I thought it was just me, but it really seems that no one likes to make decisions. I’ve just listened to the Ted Radio Hour podcast episode called “Decisions, decisions, decisions” from March 10th. In this episode, they discuss a lot how making decisions is hard, and not only big decisions – but also small decisions like what to eat for breakfast (or what spaghetti sauce to buy!). But more importantly, they discuss how most people simply do not make a decision unless they are “forced to”. The example they cite is how organ donation varies among several countries in Europe. It turns that the “decision” to be an organ donor has little to do with consciousness – but with the fact that in some countries the DMV has an option “check this box if you want to be an organ donor” versus “check this box if you DO NOT want to be an organ donor” when you apply for your driver’s license.
This past week I also started listening to the Advanced Selling Podcast. Of course, they cover a lot of specific selling tips and advices, but they spend a lot of episodes discussing productivity. Knowing where and when you should spend your time and energy. Learning how to differentiate something that will turn into a sale from others that will just waste your time. After taking a critical look at my current prospects, I realized how I was spending a lot of time (and energy) in opportunities that definitely were not going to turn into real business any time soon. Although this was put through the specific goal of selling your product, I believe this can be transferred to other careers, and even to other aspects of your life!
At first, these two topics may seem unrelated. You might ask, what decisions have to do with productivity? That brings me to a third interesting thing that I’ve started doing this week. I was invited by TheNewishPI and Veronika Cheplygina to join an Habitica group. I am still a newbie in the “game” and trying to figure things out, but basically this is an online task management application. You add your habits, daily goals, and to dos – and receive bonus and rewards for completing them. It may seem silly, but it seems to be working for me! There’s the reward component of gaining (virtual) gold medals and going to a new level. But also, and more importantly in my opinion, because it prevents you from making decisions!
I’ll explain. We all have habits we want to keep. Eat healthy. Exercise. Read more. Several, many more. Or others! But whenever it comes to the point where you are going to perform those habits, there are always two or more options. Should I eat salad for dinner or just pick up some junk food on my way back home? Should I stop by the gym or head to the bar for a beer? Sometimes you make the *right* decision and avoid the fries and the beer – or you go to the bar AFTER you’ve exercised 😉 But my point is, if you have previously decided what habits or tasks you want to achieve, it is just like the European DMV form – the default option is your desired one, and you don’t have to think about it! Does this make any sense?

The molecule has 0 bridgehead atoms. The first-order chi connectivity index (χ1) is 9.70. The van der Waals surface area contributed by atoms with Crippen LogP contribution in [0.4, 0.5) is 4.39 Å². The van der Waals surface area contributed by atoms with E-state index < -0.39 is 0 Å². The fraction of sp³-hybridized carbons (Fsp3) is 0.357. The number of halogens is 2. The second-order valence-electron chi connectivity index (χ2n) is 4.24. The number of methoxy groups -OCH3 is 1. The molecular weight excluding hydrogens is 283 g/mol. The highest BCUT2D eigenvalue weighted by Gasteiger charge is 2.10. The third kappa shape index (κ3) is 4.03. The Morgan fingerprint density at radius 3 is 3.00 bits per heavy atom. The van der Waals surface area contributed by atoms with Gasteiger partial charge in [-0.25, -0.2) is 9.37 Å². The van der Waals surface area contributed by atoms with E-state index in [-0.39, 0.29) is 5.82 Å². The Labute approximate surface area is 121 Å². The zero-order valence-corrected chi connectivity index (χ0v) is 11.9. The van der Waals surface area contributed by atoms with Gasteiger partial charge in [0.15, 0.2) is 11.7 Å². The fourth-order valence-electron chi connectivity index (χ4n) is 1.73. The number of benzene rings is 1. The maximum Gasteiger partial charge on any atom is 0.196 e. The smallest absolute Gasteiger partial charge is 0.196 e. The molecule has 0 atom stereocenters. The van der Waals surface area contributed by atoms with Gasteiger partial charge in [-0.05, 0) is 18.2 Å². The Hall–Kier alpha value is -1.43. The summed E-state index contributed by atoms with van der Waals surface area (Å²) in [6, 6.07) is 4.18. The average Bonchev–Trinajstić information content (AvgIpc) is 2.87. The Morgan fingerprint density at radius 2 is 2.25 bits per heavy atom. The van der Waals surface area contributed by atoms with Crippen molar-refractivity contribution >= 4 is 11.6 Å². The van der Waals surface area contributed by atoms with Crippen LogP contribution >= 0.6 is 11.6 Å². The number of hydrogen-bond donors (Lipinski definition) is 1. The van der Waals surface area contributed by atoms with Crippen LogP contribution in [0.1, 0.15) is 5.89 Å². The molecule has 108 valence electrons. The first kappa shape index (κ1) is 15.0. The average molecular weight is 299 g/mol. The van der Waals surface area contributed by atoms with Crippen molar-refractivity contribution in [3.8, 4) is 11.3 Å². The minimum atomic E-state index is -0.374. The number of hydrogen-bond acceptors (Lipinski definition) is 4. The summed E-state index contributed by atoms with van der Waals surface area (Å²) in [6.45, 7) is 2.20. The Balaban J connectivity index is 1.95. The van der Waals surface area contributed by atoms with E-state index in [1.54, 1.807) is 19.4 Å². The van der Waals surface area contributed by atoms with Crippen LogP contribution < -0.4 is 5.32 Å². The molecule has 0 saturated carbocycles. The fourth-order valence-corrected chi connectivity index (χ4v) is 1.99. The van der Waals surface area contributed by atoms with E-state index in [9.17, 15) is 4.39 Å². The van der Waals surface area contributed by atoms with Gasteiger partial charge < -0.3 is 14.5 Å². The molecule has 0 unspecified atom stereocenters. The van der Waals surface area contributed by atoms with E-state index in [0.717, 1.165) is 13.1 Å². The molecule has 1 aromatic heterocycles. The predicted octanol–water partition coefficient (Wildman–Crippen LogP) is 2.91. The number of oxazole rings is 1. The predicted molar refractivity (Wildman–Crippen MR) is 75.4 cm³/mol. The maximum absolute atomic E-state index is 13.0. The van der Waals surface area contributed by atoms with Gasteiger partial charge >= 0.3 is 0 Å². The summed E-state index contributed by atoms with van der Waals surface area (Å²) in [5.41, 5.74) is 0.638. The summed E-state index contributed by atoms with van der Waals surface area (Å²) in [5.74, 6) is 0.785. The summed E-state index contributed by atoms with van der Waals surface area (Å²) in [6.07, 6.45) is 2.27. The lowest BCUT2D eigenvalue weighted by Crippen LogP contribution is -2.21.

One example I can bring from my life has to do with running and exercising. I’re recently run a half-marathon and believe me, I am no professional runner. Overweight and in my 40s, it took careful planning. I researched online, I talked to many other runners – and I finally came up with an excel sheet with a training plan for about 2 months or so, with activity, mileage, and intensity. Of course there were some hiccups, but in general I was able to follow it pretty closely. Even if I was tired or not feeling like it, it was in my schedule, and I didn’t really think about it, I’d just go and do it. Now that I’m not training for any competition I spend way too much time deciding if I’m going for a walk, a run, or to the gym. Meh, I’m too tired and have too much to do, so I’ll just skip it for today.
So here is my take home message: set up your personal habits and goals in a way that prevents you from having to take a decision on a daily basis. Set up your desired goal as your default option, and you’ll have to think and actually check that little box, deciding NOT TO do it. Realizing this has been working for me so far, and I hope it does for you too!
“Set it up so it prevents you from having a choice” [my paraphrasing]
This is what I do with exercise, packing the work clothes in a bag the night before so what I wake up there’s only my exercise clothes to wear and then off to the gym I go…. or, the days I’m working out after work, I change at work before heading to the gym since if I’m already in sneakers and sports bra I won’t go home without having done my exercise 😉
There are similar things I do for work tasks, setting them up as routines so there is no decision involved. It takes a little time to identify certain key elements but for me it’s been worth it.
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